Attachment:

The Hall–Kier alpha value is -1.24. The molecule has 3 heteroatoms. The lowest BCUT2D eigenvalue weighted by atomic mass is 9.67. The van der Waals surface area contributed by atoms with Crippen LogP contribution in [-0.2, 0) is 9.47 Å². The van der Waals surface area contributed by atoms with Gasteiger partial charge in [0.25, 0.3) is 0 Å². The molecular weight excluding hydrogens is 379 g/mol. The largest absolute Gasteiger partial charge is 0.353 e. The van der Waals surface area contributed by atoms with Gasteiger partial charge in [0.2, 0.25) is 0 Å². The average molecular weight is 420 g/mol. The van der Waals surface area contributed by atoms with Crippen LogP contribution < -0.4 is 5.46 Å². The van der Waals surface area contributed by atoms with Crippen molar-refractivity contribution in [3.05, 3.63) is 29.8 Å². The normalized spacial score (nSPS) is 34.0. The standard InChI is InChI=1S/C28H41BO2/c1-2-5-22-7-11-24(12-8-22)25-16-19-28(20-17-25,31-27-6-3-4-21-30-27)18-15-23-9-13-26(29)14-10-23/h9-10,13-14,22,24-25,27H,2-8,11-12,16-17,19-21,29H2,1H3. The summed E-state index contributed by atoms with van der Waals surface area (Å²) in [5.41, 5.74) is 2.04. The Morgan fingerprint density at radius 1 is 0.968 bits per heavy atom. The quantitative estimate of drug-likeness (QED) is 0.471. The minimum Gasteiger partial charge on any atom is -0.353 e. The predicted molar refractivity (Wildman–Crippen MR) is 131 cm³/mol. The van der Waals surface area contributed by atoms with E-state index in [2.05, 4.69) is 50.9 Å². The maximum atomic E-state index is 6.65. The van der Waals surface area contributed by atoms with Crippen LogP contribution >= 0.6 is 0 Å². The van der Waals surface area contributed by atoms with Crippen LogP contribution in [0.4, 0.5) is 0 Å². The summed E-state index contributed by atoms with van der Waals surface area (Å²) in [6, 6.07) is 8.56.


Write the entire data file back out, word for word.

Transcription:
The Hall–Kier alpha value is -1.24. The molecule has 3 heteroatoms. The lowest BCUT2D eigenvalue weighted by atomic mass is 9.67. The van der Waals surface area contributed by atoms with Crippen LogP contribution in [-0.2, 0) is 9.47 Å². The van der Waals surface area contributed by atoms with Gasteiger partial charge in [0.25, 0.3) is 0 Å². The molecular weight excluding hydrogens is 379 g/mol. The largest absolute Gasteiger partial charge is 0.353 e. The van der Waals surface area contributed by atoms with Gasteiger partial charge in [0.2, 0.25) is 0 Å². The average molecular weight is 420 g/mol. The van der Waals surface area contributed by atoms with Crippen LogP contribution < -0.4 is 5.46 Å². The van der Waals surface area contributed by atoms with Crippen molar-refractivity contribution in [3.05, 3.63) is 29.8 Å². The normalized spacial score (nSPS) is 34.0. The standard InChI is InChI=1S/C28H41BO2/c1-2-5-22-7-11-24(12-8-22)25-16-19-28(20-17-25,31-27-6-3-4-21-30-27)18-15-23-9-13-26(29)14-10-23/h9-10,13-14,22,24-25,27H,2-8,11-12,16-17,19-21,29H2,1H3. The summed E-state index contributed by atoms with van der Waals surface area (Å²) in [5.41, 5.74) is 2.04. The Morgan fingerprint density at radius 1 is 0.968 bits per heavy atom. The quantitative estimate of drug-likeness (QED) is 0.471. The minimum Gasteiger partial charge on any atom is -0.353 e. The predicted molar refractivity (Wildman–Crippen MR) is 131 cm³/mol. The van der Waals surface area contributed by atoms with E-state index in [2.05, 4.69) is 50.9 Å². The maximum atomic E-state index is 6.65. The van der Waals surface area contributed by atoms with Crippen LogP contribution >= 0.6 is 0 Å². The van der Waals surface area contributed by atoms with Crippen LogP contribution in [0.4, 0.5) is 0 Å². The summed E-state index contributed by atoms with van der Waals surface area (Å²) in [6, 6.07) is 8.56.